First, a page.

Mark Camoc­cio re­views this com­pe­ti­tion ri­fle in its hunt­ing set-up

Air Gunner - - Contents -

Part one: Mark takes us through the qual­i­ties of the Gold­star SE multi- shot from BSA

As field tar­get shoot­ing – still the flag­ship air­gun sport – be­came in­creas­ingly so­phis­ti­cated, with full match rigs and huge mag­ni­fi­ca­tion scopes in­evitably dom­i­nat­ing re­sults, so a break­away sport was re­quired, to cater for a dif­fer­ent sort of shooter, who just pre­ferred to keep things more straight­for­ward. Hunter Field Tar­get shoot­ing (HFT) ap­pealed to me right from the start. Yes, there are meth­ods used to rangefind tar­gets, but over­all, the sport evolved from a move back to more in­stinc­tive shoot­ing.

Each to his own, as they say, and it has to be a cause for cel­e­bra­tion be­cause both sports now hap­pily co- ex­ist, ap­peal­ing as they do, to dif­fer­ent sec­tions of the air­gun com­mu­nity.


When any sport starts to at­tract ded­i­cated equip­ment from man­u­fac­tur­ers, you know it has well and truly ‘ar­rived’, and so it is with HFT. Con­sider the re­mit for the sport, though; to of­fer the en­thu­si­ast a com­pe­ti­tion course of knock- down tar­gets, to sim­u­late roughly a real-life hunt­ing sce­nario, and it soon be­comes ob­vi­ous that the re­quire­ments of an HFT ri­fle should be equally ap­pli­ca­ble out in the field.

On test here is the Gold­star SE from BSA, a gun de­signed in con­junc­tion with HFT shoot­ers, with win­ning in mind, and it’s a clas­sic ex­am­ple of a tech­ni­cal ri­fle that can dou­ble up nicely as a slick hunt­ing ma­chine.


As I never tire of say­ing, per­sonal taste plays a big part in ri­fle se­lec­tion, but where BSA scores so highly is in the way the Golds\tar SE fol­lows fairly tra­di­tional lines, and yet still of­fers fea­tures aimed at max­imis­ing downrange per­for­mance. Ver­sa­til­ity is clearly the name of the game, so let’s take a look and see what this flag­ship model has to of­fer the en­thu­si­ast.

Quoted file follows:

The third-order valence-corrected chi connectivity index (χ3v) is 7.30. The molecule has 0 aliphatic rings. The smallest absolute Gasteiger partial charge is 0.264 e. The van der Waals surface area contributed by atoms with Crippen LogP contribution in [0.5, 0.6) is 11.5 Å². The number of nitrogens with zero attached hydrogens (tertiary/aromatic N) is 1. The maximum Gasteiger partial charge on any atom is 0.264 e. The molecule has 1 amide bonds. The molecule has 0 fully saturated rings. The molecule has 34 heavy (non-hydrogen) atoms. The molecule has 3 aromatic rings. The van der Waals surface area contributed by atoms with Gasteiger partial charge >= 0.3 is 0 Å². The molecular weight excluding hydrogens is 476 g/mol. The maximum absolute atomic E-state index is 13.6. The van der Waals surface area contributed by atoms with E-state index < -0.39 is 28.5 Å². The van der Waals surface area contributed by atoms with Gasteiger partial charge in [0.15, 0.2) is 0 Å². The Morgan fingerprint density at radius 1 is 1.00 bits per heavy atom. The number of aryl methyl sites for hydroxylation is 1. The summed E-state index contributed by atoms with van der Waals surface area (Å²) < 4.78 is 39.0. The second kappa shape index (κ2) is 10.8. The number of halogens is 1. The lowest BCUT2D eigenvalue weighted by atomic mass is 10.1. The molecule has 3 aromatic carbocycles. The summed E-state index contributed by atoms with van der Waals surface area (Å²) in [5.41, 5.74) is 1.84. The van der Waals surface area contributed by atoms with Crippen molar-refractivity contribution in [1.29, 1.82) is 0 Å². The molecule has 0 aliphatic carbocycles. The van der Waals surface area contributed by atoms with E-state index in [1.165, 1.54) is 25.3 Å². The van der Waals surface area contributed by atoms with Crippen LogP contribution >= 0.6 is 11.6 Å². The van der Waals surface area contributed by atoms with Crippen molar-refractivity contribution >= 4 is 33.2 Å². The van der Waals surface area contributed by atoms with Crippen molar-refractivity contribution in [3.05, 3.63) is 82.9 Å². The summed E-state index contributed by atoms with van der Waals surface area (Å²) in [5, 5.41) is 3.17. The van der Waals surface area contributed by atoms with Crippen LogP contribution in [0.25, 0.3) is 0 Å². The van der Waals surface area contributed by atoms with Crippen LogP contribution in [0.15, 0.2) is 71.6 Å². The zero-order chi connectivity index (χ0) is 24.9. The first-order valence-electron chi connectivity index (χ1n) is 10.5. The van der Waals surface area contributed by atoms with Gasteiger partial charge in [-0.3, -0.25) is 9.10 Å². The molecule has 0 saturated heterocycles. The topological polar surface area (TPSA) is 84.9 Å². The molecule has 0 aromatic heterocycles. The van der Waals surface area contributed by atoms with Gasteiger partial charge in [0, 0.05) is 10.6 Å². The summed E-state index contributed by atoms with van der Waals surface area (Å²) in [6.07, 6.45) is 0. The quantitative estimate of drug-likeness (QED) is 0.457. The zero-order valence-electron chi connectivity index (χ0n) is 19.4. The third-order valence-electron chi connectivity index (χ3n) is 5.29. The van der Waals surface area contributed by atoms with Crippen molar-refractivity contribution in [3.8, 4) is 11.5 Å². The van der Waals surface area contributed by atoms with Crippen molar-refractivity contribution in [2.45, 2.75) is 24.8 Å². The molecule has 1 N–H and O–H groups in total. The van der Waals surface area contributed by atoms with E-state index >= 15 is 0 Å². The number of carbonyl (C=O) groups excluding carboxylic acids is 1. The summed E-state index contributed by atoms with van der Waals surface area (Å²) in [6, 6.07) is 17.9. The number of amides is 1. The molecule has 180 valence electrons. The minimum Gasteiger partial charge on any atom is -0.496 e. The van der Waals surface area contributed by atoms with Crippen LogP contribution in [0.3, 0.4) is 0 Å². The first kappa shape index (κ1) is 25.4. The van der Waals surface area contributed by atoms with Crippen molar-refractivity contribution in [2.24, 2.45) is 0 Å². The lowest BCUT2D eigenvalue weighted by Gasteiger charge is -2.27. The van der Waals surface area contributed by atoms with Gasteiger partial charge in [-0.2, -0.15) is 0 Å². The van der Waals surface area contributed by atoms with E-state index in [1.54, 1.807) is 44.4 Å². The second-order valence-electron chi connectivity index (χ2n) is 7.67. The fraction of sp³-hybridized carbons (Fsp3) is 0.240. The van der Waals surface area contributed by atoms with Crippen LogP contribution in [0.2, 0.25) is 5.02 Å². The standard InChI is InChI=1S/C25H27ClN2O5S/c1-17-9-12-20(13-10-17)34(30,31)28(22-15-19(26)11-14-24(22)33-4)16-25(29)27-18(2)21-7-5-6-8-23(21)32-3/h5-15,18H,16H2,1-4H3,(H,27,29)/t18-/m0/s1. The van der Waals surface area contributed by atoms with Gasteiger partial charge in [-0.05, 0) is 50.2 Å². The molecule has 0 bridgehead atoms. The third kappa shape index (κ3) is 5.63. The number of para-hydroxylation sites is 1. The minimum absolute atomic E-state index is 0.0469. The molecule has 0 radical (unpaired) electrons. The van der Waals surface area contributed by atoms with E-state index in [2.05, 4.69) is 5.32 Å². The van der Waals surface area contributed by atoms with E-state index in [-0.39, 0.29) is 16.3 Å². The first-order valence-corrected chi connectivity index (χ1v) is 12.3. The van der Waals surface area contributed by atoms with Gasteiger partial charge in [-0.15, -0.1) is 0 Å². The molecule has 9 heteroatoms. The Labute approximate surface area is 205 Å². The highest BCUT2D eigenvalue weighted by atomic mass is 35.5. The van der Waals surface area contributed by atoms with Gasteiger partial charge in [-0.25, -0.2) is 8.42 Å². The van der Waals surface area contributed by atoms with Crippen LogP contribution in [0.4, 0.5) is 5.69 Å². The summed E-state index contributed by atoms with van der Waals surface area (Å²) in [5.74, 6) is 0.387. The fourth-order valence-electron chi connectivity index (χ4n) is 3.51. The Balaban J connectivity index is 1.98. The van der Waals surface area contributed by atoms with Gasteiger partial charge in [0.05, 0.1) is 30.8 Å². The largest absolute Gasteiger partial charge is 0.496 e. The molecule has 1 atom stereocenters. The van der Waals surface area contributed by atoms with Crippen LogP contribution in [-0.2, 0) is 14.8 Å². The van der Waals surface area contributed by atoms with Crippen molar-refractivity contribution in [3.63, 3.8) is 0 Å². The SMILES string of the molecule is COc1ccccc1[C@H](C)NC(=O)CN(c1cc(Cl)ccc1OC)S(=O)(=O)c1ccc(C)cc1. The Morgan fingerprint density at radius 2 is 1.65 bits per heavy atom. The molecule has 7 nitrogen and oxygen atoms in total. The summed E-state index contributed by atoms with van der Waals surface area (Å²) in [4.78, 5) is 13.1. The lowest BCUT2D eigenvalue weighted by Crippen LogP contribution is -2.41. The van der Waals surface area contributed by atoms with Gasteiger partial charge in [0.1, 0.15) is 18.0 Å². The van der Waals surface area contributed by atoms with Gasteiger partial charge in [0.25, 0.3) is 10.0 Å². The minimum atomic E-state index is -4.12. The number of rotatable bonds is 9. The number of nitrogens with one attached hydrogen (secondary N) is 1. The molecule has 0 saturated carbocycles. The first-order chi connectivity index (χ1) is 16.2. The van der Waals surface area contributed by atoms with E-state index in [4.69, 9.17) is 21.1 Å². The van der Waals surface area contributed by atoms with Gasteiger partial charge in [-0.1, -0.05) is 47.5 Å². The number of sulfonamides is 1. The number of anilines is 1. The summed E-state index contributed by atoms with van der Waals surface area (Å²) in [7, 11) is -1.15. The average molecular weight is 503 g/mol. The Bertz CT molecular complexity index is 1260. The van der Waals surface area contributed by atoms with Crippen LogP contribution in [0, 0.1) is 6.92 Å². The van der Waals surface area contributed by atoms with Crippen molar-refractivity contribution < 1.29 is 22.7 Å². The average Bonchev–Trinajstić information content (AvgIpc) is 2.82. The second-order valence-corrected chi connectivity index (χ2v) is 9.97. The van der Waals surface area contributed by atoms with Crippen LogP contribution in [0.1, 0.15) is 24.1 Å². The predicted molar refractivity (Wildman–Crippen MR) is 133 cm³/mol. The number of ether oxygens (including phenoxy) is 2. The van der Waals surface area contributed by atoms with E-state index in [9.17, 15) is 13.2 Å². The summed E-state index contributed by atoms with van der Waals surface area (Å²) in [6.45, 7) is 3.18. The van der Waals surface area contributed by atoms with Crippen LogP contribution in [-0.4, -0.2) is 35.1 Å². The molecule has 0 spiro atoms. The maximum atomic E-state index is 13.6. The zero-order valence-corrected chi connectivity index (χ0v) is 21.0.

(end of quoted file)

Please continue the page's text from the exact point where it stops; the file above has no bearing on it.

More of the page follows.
Firstly the badg­ing; the ‘Gold­star’, takes its name from BSA’s most suc­cess­ful rac­ing bike of the 1950s, so a nod to the com­pany’s win­ning ethos of the past, if you like. There’s a choice of three stocks; black pep­per (grey/ black lam­i­nate), red, white and blue ( lam­i­nate), or tra­di­tional, oil-fin­ished wal­nut. The stocks fea­ture an ad­justable butt, cheek piece, and raised fore- end sec­tion or ‘ ham­ster’, to coin the silly name. Move to the ac­tion and we have BSA’s own ECHF (En­hanced Cold Ham­mer Forged) bar­rel fit­ted; a two-stage trig­ger, Bo­las bolt-ac­tion sys­tem, reg­u­lated ac­tion, in­te­gral manome­ter, and even a fac­tory- sup­plied air strip­per. The ac­tion can be sup­plied as a straight sin­gle-shot feed, or opt for the multi-shot – and it comes with a ten-shot mag­a­zine.


My test ri­fle was spec­i­fied in wal­nut, and as a multi- shot. In keep­ing with

“When the gun mounts into the shoul­der and the scope im­age falls into place nat­u­rally, we’ve achieved our goal”